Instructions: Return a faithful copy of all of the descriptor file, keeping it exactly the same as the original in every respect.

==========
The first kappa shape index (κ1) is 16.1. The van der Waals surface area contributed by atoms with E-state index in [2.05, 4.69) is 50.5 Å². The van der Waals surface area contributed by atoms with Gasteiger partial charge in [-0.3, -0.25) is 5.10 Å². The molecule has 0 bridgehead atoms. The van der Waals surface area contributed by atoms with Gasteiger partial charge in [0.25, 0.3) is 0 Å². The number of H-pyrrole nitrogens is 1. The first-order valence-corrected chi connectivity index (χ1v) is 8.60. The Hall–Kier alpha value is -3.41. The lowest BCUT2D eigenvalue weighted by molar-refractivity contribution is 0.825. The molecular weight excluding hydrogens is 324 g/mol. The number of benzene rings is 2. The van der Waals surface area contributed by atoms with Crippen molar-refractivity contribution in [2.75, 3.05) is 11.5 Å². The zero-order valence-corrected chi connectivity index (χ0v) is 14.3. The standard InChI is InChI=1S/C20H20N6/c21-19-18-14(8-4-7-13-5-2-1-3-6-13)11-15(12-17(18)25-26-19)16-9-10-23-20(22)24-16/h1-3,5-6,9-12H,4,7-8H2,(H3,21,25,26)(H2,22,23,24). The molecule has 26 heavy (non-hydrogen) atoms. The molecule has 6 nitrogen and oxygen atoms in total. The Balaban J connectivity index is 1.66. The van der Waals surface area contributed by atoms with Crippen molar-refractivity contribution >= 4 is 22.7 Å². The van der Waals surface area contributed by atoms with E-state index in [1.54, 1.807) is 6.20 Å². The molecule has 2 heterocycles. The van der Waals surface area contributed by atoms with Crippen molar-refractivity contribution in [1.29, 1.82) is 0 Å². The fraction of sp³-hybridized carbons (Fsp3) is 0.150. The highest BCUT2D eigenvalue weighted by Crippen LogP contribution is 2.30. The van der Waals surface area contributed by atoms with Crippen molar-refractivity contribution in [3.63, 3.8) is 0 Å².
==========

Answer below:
The first kappa shape index (κ1) is 16.1. The van der Waals surface area contributed by atoms with E-state index in [2.05, 4.69) is 50.5 Å². The van der Waals surface area contributed by atoms with Gasteiger partial charge in [-0.3, -0.25) is 5.10 Å². The molecule has 0 bridgehead atoms. The van der Waals surface area contributed by atoms with Gasteiger partial charge in [0.25, 0.3) is 0 Å². The number of H-pyrrole nitrogens is 1. The first-order valence-corrected chi connectivity index (χ1v) is 8.60. The Hall–Kier alpha value is -3.41. The lowest BCUT2D eigenvalue weighted by molar-refractivity contribution is 0.825. The molecular weight excluding hydrogens is 324 g/mol. The number of benzene rings is 2. The van der Waals surface area contributed by atoms with Crippen molar-refractivity contribution in [2.75, 3.05) is 11.5 Å². The zero-order valence-corrected chi connectivity index (χ0v) is 14.3. The standard InChI is InChI=1S/C20H20N6/c21-19-18-14(8-4-7-13-5-2-1-3-6-13)11-15(12-17(18)25-26-19)16-9-10-23-20(22)24-16/h1-3,5-6,9-12H,4,7-8H2,(H3,21,25,26)(H2,22,23,24). The molecule has 26 heavy (non-hydrogen) atoms. The molecule has 6 nitrogen and oxygen atoms in total. The Balaban J connectivity index is 1.66. The van der Waals surface area contributed by atoms with Crippen molar-refractivity contribution >= 4 is 22.7 Å². The van der Waals surface area contributed by atoms with E-state index in [1.54, 1.807) is 6.20 Å². The molecule has 2 heterocycles. The van der Waals surface area contributed by atoms with Crippen molar-refractivity contribution in [1.29, 1.82) is 0 Å². The fraction of sp³-hybridized carbons (Fsp3) is 0.150. The highest BCUT2D eigenvalue weighted by Crippen LogP contribution is 2.30. The van der Waals surface area contributed by atoms with Crippen molar-refractivity contribution in [3.63, 3.8) is 0 Å².